Thursday, October 4, 2012

Wilson Footballs and the NFL

I recently saw an official NFL football that had been used in a game and was given to the parents of a serviceman who had died in the line of duty. It was given to the officer's mom and dad by a Bears player and it was obviously something they treasured very very dearly. There was a question that the mom had concerning some numbering on the ball and I wrote Wilson to figure it out and they were kind enough to provide an answer.

I suppose for some people, the mere mention of markings on a football may seem a trivial topic in the face of tragedy. Yet, sports often invokes powerful feelings and profound meaning for fans. In sports, there is often relief to those who are suffering and inspiration for those who are feeling unimportant. For many others it just takes them away from the cares of everyday world.

I can remember my dad at a stage in his life when he was battling disease, sitting in front of the TV set during a heavyweight boxing bout moving his shoulders back and forth unconsciously mimicking the moves of one of the fighters. During football games you might see him thrust forward in his chair to add strength to a quarterback sneak on third and one. At one time he had been an athlete himself and he could somehow relive it watching sports on TV. I have come to understand that even things that might seem trivial can connect us with those things we deem most important in life. So here is a trivial posting about footballs that I hope will mean something more to some of its readers.

Wilson Football Facts

The official football of the NFL since 1941 is the Wilson football and for any sports lover who has seen one, it is a thing of beauty. Each NFL team receives 108 game footballs a week. Half are used for practice and half are used during the weekly gridiron contest itself. Special balls used by kickers are marked with a "K." These balls are delivered separately to the officials' hotel room about two and a half hours prior to kickoff to avoid any player "doctoring." Special precautions are taken to prevent tampering with the game balls as well.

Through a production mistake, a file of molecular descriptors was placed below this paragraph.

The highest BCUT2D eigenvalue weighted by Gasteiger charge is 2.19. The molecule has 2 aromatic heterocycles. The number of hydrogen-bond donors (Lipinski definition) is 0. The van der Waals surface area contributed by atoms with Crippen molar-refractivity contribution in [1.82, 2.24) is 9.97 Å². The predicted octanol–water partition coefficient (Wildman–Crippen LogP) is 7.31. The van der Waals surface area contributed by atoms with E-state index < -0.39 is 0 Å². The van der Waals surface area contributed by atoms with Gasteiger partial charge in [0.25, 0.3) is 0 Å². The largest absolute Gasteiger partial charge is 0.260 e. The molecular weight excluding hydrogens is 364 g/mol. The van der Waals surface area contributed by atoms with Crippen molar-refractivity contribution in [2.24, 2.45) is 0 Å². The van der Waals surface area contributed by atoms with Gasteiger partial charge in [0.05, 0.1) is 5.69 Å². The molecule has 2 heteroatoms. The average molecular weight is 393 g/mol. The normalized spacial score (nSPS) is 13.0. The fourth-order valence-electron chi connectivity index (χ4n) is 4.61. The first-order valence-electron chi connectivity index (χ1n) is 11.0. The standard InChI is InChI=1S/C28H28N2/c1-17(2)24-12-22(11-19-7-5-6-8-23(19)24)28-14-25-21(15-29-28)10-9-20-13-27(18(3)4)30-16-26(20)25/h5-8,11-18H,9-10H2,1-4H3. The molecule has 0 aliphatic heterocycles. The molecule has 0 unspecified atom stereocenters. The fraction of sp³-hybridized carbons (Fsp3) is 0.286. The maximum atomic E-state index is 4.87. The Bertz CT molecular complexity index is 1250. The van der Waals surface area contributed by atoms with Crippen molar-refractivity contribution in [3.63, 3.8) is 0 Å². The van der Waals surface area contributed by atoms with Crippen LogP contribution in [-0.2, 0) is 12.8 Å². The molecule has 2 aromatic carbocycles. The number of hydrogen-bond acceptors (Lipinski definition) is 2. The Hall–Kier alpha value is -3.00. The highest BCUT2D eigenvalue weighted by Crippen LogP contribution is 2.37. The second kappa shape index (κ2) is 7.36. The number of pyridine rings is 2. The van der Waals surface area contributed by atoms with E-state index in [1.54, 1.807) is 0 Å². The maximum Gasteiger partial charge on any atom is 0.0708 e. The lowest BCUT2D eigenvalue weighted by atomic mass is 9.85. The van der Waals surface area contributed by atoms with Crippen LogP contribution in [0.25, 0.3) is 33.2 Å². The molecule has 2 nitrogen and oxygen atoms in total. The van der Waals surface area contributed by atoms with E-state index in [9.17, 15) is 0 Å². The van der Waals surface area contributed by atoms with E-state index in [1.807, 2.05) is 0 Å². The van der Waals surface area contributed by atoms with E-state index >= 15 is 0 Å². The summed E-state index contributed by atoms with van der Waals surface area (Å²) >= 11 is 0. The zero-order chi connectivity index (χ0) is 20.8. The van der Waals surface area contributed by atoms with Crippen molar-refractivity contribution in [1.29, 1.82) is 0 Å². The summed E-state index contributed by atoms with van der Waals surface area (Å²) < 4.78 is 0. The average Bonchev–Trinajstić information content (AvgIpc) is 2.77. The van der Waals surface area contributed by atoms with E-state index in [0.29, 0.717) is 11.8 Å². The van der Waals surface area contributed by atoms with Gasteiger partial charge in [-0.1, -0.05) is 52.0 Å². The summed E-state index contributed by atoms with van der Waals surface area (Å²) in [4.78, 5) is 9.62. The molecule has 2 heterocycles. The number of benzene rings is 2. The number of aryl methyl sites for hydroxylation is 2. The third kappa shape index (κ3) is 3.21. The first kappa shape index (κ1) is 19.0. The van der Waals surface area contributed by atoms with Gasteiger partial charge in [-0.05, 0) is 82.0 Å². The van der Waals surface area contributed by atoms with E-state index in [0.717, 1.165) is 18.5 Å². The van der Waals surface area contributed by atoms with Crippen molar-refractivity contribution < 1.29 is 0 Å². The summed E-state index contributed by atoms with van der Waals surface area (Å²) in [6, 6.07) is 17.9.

Balls are handcrafted and marked with the date of their making using a number scheme that follows the letters "WK." The numbers indicate the month and year the ball was made. Wilson footballs are made at a special football factory in Ada, Ohio that employs about 120 people who make 700,000 footballs a year for the NFL, the NCAA, many high school associations, American Youth Football and others. These workers are special people who develop exceptional strength in their hands, arms, fingers and wrists depending upon their part of the operation. From what I have read, they love and revere their work although it is difficult and demanding.

The NFL ball was lovingly named "The Duke" in 1941 at the recommendation of George Halas to honor Wellington "Duke" Mara, the son of New York Giants founder Tim Mara. Wellington Mara led the Giants for decades and was inducted into the NFL Hall of the Fame like his father Tim. Wellington Mara was known as a man who was committed to the good of the league, the game, and the spirit of its people--both athletes and fans--more than the profit margins of his franchise. The Duke model was replaced by another Wilson ball after the 1969 season when the NFL and AFL merged. In 2006, Wilson again used the name "Duke" for the current NFL ball to once again honor Wellington Mara who passed away in 2005.

Every October, NFL footballs take on a new appearance and a new mission. Game balls are produced with pink ribbon decals to support breast cancer awareness. These footballs are used in games and subsequently auctioned off as part of the NFL's support of the fight against breast cancer. Again, there is profound meaning and emotion in a football.

Wilson is owned by Amer Sports of Helsinki, Finland. Amer Sports is a sporting goods company with internationally recognized brands including Salomon, Wilson, Atomic, Arc’teryx, Mavic, Suunto and Precor. In 2011, the company’s largest markets were the United States, Germany, France, Japan, Canada and Austria. Wilson Sporting Goods corporate headquarters are in Chicago.

On a personal note, I'd like to express my appreciation for Amer Sports keeping their football manufacturing operation here in the states. We can use those jobs!

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